I'd expect most people neither to associate it with the Greek stems in question nor with Eugen Fischer; I'd expect them to have no clue where the word came from.

Comment: Re:Bad Fake Science Alert (Score 1) 104

"When antibiotics are used to kill them, dying viruses release toxins"

Too bad SlashDot isn't a science web site...

Neither is the International Business Times, whence this article refers.

The web site for Nature magazine, however, is a science web site, and there's a much better story there on the same topic.

Comment: Re:Say what now? (Score 1) 104

When antibiotics are used to kill them, dying viruses release toxins in the blood that begin to multiply quickly.

Is it just me, or is this sentence completely devoid of any scientificic sense in many different ways (antibiotics killling viruses? Toxins multiplying ??)

No, it's not just you, and, yes, that sentence is completely devoid if any scientific sense. Better sentences can be found in the news article from Nature .

Comment: Re:Woohoo!! (Score 5, Insightful) 104

Yeah, for years we were told magnet therapy was bullshit. Now there's money to be made by "legitimate" medicine, though, it's suddenly scientifically acceptable.

Well, there's "magnet therapy" as in "wear a magnet on your body", and there's "magnet therapy" as in "coat extremely small magnetic particles with a protein that binds to bacteria, viruses, and bacterial toxins, run your blood through a machine where the particles bind to the bacteria/viruses/toxins and get magnetically removed from the blood, and pump the blood back in".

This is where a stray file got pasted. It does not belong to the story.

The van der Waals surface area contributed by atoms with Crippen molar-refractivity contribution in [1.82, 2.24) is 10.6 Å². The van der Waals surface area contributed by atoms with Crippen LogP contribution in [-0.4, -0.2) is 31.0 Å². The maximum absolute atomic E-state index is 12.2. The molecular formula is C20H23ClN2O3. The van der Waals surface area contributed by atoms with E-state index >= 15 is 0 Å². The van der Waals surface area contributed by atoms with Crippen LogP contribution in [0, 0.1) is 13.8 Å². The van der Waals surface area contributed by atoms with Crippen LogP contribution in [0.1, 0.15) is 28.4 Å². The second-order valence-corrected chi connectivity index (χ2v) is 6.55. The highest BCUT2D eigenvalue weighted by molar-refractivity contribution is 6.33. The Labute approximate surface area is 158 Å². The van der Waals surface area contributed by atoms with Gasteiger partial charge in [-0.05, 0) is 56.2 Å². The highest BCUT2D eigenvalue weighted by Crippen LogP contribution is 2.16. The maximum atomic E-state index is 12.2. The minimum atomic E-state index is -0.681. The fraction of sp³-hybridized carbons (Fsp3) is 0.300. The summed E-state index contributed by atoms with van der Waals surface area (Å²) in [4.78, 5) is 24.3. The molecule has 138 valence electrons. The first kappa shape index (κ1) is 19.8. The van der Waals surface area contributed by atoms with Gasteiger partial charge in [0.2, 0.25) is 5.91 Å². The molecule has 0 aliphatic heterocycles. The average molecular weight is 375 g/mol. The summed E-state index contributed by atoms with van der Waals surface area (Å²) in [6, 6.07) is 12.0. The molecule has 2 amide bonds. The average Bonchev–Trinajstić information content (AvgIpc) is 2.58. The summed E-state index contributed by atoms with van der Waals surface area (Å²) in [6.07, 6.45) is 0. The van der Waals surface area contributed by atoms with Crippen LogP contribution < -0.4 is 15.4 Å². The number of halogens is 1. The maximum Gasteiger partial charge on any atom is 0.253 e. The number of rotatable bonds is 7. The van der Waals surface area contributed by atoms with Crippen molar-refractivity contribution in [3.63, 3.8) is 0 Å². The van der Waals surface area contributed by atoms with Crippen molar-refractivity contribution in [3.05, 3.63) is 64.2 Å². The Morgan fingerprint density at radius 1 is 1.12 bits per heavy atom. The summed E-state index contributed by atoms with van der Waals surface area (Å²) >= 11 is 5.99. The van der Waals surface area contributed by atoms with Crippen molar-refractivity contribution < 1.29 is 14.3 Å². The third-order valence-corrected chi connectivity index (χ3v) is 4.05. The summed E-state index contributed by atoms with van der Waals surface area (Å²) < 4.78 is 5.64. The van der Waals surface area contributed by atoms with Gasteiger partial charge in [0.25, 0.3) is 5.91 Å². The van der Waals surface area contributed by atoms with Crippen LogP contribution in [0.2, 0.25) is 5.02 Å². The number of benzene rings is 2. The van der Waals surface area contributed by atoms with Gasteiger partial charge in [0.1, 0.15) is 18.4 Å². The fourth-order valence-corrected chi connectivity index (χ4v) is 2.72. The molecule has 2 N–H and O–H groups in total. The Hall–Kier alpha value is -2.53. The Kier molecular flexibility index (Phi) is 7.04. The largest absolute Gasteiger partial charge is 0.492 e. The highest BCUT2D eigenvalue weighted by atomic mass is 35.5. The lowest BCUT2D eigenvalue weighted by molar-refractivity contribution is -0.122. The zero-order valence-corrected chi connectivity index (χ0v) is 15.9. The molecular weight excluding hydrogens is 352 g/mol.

It's quite possible for the first form of "magnet therapy" to be bullshit and the second form of "magnet therapy" to work.

+ - Ask Slashdot: What to do after digitizing VHS tapes? 2

Submitted by Anonymous Coward
An anonymous reader writes "Now that I've spent close to a month digitizing a desk drawer's worth of VHS tapes, deinterlacing and postprocessing the originals to minimize years of tape decay, and compressing everything down to H.264, I've found myself with a hard drive full of loosely organized videos. They'll get picked up by my existing monthly backup, but I feel like I haven't gained much in the way of redundancy, as I thought I would. Instead of having tapes slowly degrade, I'm now open to losing entire movies at once, should both of my drives go bad. Does anyone maintain a library, and if so, what would they recommend? Is having them duplicated on two drives (one of which is spun down for all but one day of the month) a good-enough long term strategy? Should I look into additionally backing up to optical discs or flash drives, building out a better (RAIDed) backup machine, or even keeping the original tapes around despite them having been digitized?"

+ - Comcast Tells Customers to Stop Using Tor Browser->

Submitted by Anonymous Coward
An anonymous reader writes "Comcast agents have reportedly contacted customers who use Tor, a web browser that is designed to protect the user’s privacy while online, and said their service can get terminated if they don’t stop using Tor. According to Deep.Dot.Web, one of those calls included a Comcast customer service agent named Jeremy..."